I’ve never had recourse to wear arm bands to keep my shirt sleeves up; I never wore a flat hat to go football; my mother had a different chest size to me, so I never wore any of her bras – well, not since the psychiatrist visit, anyway.
Fashions change. You don’t see people wearing togas these days or coats made out of mammoths.
As a kid, I’d be dragged, by my mum, into various clothes shops along Balham High Road. I remember a milliners. I wasn’t allowed to touch a single hat and realised, at a very early age, I was never going to sport a fascinator, bonnet or boudoir cap.
I’m also neither posh nor old enough to wear braces; I don’t use string to hold my trousers up and luckily never had a de-mob suit.
However, I did secretly wear my dad’s old football shirt once – although I did think Roy Bentley was a type of car rather than the centre-forward for Chelsea. Probably best not mention my mum’s thigh-length boots – if only to say how tricky I found walking in such high heels.
Our children are unlikely to go out wearing loons, anything made of velvet and possibly think Biba is a far-way planet.
In the 60s you didn’t have to go to the edge of Mount Vesuvius to see lava, if you’d saved up enough Green Shield stamps you could get some in a lamp; if you had faulty wiring, there was that ever-present danger the eruption of AD79 would be re-enacted in your flat.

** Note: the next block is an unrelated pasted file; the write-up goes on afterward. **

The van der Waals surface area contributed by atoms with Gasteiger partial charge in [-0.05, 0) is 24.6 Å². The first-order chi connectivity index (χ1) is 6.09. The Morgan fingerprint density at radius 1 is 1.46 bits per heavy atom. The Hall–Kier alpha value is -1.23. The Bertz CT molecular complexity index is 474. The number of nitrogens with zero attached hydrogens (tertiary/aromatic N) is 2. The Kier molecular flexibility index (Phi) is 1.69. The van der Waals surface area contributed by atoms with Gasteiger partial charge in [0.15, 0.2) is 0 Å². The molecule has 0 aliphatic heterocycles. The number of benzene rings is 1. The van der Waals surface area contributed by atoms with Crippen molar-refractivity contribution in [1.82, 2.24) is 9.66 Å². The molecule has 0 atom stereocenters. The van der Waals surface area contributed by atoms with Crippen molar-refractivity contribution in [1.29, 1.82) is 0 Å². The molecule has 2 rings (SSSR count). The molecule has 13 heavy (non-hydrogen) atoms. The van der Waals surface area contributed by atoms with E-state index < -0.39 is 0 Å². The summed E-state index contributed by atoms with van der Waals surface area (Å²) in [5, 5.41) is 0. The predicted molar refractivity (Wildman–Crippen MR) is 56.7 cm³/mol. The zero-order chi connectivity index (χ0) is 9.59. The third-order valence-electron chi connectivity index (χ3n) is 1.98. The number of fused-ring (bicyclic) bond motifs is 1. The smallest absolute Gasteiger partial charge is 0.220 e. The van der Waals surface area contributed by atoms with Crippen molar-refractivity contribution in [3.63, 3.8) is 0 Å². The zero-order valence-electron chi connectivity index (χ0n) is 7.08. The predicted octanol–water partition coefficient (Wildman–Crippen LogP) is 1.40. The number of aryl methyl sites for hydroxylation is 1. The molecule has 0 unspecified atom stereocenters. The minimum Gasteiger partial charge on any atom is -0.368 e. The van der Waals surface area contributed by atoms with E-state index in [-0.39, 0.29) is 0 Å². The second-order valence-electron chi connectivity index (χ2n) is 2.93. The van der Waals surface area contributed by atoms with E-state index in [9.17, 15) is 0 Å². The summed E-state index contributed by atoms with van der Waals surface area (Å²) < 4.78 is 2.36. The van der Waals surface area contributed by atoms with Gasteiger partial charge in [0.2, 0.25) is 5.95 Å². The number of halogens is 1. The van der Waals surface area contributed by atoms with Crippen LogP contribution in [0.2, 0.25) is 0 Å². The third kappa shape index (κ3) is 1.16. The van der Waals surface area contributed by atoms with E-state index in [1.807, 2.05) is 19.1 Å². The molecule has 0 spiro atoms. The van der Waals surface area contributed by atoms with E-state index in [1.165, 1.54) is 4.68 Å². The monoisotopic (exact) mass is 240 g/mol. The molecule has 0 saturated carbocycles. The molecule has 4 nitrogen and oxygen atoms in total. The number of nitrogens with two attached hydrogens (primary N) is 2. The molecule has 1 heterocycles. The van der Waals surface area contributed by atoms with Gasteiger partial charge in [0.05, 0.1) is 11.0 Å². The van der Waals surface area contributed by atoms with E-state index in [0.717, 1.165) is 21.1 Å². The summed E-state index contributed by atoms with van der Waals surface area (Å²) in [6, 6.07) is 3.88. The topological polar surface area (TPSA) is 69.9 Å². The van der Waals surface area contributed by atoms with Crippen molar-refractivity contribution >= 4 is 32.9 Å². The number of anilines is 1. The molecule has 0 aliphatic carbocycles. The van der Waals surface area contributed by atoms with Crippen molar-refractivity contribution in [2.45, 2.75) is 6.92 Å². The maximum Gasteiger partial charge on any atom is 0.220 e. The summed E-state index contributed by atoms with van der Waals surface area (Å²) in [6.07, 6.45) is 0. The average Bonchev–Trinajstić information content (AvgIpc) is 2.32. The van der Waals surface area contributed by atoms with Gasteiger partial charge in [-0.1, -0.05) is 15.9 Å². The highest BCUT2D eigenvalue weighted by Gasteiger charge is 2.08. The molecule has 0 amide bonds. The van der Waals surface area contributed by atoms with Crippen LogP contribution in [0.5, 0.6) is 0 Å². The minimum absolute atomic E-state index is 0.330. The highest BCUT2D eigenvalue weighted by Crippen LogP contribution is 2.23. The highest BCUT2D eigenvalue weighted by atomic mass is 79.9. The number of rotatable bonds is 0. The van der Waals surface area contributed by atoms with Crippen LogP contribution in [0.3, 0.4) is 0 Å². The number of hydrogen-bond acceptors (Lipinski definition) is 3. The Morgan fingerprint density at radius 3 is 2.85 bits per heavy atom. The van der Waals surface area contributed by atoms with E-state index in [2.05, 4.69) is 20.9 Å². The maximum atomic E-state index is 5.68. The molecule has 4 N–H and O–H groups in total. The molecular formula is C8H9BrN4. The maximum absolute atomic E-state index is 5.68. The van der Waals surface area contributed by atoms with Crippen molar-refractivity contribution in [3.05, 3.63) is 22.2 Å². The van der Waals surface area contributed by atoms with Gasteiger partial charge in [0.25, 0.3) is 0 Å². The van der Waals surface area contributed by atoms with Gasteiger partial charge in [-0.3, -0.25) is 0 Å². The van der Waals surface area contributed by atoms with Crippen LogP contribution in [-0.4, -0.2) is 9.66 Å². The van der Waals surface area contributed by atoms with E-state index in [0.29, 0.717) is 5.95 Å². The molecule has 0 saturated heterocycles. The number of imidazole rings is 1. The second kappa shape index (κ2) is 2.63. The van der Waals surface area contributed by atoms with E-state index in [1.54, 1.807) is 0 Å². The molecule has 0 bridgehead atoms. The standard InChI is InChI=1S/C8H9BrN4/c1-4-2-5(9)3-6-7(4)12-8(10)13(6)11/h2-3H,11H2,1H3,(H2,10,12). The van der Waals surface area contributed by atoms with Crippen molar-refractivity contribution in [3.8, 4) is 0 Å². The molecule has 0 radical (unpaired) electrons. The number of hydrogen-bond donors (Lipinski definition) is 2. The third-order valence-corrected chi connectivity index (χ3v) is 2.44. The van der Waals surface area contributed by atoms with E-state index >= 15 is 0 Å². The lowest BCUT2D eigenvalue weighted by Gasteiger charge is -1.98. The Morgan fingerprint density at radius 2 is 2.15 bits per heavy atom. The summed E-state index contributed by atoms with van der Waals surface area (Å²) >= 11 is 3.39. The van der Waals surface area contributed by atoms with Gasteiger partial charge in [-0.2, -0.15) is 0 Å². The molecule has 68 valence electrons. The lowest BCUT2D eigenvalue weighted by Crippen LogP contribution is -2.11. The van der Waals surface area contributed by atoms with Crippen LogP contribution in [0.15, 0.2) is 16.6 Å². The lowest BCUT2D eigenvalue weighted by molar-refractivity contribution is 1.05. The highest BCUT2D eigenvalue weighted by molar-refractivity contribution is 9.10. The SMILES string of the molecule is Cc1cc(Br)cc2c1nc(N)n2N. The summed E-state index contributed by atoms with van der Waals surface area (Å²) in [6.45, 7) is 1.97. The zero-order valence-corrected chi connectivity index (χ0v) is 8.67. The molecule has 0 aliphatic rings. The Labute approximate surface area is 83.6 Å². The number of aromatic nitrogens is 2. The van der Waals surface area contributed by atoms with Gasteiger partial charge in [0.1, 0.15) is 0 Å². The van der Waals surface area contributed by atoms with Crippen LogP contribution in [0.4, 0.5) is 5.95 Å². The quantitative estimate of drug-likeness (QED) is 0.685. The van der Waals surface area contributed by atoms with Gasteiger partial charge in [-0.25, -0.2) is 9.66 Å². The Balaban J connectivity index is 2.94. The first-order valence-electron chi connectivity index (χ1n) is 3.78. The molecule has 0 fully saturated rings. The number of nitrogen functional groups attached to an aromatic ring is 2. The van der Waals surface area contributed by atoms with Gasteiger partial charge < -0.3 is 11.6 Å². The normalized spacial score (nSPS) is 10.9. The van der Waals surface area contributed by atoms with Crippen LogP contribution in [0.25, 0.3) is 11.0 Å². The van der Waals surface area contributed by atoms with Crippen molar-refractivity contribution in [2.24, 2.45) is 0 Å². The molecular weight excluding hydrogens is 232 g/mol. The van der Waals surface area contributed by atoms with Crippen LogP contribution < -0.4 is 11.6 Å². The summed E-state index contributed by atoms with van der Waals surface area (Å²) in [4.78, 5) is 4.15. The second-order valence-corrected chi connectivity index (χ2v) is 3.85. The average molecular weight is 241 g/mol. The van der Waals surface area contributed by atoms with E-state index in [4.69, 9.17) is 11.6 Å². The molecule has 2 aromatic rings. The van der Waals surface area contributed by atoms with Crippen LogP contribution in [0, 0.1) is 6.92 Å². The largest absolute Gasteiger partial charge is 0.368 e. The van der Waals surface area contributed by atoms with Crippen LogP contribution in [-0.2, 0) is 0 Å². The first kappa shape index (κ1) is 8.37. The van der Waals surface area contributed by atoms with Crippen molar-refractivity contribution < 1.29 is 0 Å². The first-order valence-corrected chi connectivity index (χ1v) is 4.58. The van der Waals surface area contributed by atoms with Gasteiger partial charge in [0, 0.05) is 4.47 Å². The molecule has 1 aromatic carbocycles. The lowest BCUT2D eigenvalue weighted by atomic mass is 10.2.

But, if globules resembling something out of the Quatermass Experiment wasn’t for you, then a fibre-optic lamp was the thing to adorn your bedroom in the (in my case) highly unlikely event that a girl might visit.
In the 70s, in my Balham flat, I would turn my light on in the hope that it would act as a homing device to any unsuspecting girl in our flats (preferably one who liked cricket, Thunderbirds and Sven Hassel novels).
However, the only danger (there was no danger of anyone visiting) was that the fibre-optic lamp, though wonderfully pretty when lit up, would moult more than the hairiest German Shepherd dog.
This was not advertised on the packaging and you only found out – given the room was in virtual darkness – when you trod on one. Think pieces of Lego, only with a skin-piercing syringe attached.
I was clearly never going to make it as a Hippie, my mother had installed fire alarms in my room, so joss sticks were out of the question and the only flares I’d see would be my mother firing one out of our flat window signalling my dad had gone to work.